Bio-engineering, nanotechnologies, and artificial intelligence “experts” have blurred past distinctions between what’s “natural” and what’s “artificial.” For example, landscapers may now choose among various species of decorative plants which fix nitrogen in damaged urban soils, and glow in the dark, marking paths and emergency services. Nanotechnologies -- microscopically small filters, manipulators and robots -- speed up garbage decomposition and materials sorting and re-use in landfills and control weeds and pests, aided by gene-engineered insect species. We have lowered our chemical inputs into the environment, but many people question the long term impacts and risks involved in such pervasive changes to natural systems, and the possibilities of molecular and “virtual” pollution.

Nonetheless, many people’s homes are computer controlled, mini-biospheres -- tailored to their personal climate and ecological choices. Communities plan and manage regional ecologies by tailoring and “weeding” plants and animals for local conditions. More and more, people fear the fragility of these complex, synthetic natural systems with potential risk of system shutdown/breakdown, as well as their vulnerability to international terrorism.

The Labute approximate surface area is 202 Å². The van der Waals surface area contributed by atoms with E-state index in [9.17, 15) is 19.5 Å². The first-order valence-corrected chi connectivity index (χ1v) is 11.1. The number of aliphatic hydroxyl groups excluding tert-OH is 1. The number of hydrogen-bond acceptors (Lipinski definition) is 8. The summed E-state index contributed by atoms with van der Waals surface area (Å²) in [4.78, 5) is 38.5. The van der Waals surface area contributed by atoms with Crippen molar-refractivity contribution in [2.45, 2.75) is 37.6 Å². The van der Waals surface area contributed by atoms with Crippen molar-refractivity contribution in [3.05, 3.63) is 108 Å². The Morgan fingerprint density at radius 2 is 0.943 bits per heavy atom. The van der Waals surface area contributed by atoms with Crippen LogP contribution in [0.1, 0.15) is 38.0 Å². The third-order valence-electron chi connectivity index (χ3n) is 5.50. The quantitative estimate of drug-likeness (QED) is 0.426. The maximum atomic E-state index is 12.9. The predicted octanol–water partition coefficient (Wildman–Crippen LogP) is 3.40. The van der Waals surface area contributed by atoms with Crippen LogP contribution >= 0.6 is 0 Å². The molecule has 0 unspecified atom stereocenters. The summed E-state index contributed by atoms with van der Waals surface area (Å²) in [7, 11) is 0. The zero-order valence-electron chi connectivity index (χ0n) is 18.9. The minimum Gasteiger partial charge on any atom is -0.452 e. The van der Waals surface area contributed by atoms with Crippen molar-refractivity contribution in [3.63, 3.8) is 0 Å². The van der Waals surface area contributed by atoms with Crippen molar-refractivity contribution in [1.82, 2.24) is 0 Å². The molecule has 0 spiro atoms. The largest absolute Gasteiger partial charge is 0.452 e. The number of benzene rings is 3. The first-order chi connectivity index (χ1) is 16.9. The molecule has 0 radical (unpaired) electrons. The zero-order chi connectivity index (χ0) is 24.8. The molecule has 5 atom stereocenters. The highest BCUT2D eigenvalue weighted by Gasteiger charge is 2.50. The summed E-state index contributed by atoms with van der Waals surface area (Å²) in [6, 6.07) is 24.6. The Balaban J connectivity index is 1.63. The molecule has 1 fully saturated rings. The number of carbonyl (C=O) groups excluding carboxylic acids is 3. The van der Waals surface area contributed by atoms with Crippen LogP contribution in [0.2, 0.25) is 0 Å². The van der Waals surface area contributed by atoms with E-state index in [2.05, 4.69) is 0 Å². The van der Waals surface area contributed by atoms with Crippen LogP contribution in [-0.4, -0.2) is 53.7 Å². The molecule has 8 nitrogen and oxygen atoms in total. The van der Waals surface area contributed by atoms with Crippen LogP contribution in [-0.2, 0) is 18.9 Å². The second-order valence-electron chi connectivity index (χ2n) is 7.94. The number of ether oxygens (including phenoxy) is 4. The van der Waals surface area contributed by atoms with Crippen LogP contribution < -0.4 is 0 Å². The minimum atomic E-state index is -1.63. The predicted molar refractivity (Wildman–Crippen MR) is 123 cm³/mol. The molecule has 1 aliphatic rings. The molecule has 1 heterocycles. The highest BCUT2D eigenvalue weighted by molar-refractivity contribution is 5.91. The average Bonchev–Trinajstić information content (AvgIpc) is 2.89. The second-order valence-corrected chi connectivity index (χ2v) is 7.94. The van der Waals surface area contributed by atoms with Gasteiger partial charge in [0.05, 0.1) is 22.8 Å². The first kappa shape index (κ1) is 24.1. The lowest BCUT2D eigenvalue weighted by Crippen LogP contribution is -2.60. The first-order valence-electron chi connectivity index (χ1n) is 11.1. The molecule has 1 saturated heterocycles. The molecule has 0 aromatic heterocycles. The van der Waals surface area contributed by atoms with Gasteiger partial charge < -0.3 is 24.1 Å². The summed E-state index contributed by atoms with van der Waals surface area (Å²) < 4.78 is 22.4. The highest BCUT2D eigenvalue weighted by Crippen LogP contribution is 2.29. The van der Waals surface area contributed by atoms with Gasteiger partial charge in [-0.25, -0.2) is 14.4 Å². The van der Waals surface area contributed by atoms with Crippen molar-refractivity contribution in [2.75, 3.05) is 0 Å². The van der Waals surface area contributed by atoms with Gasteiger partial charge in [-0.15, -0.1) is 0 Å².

• Regulatory regime: a revitalized, more “porous” command and control featuring high levels of public input and interaction via enhanced Web technologies, and innovative ombudsman initiatives that take advantage of recent developments in artificial intelligence.
  • Attitudes of/towards business: environmental monitoring, designing, tailoring, and sustaining are entrepreneurial growth areas [“Ecosystems R Us,” “Nanotech biocontrol,” etc.]
  • “Sustainable development” means resource substitution and micro-precise efficiency of use.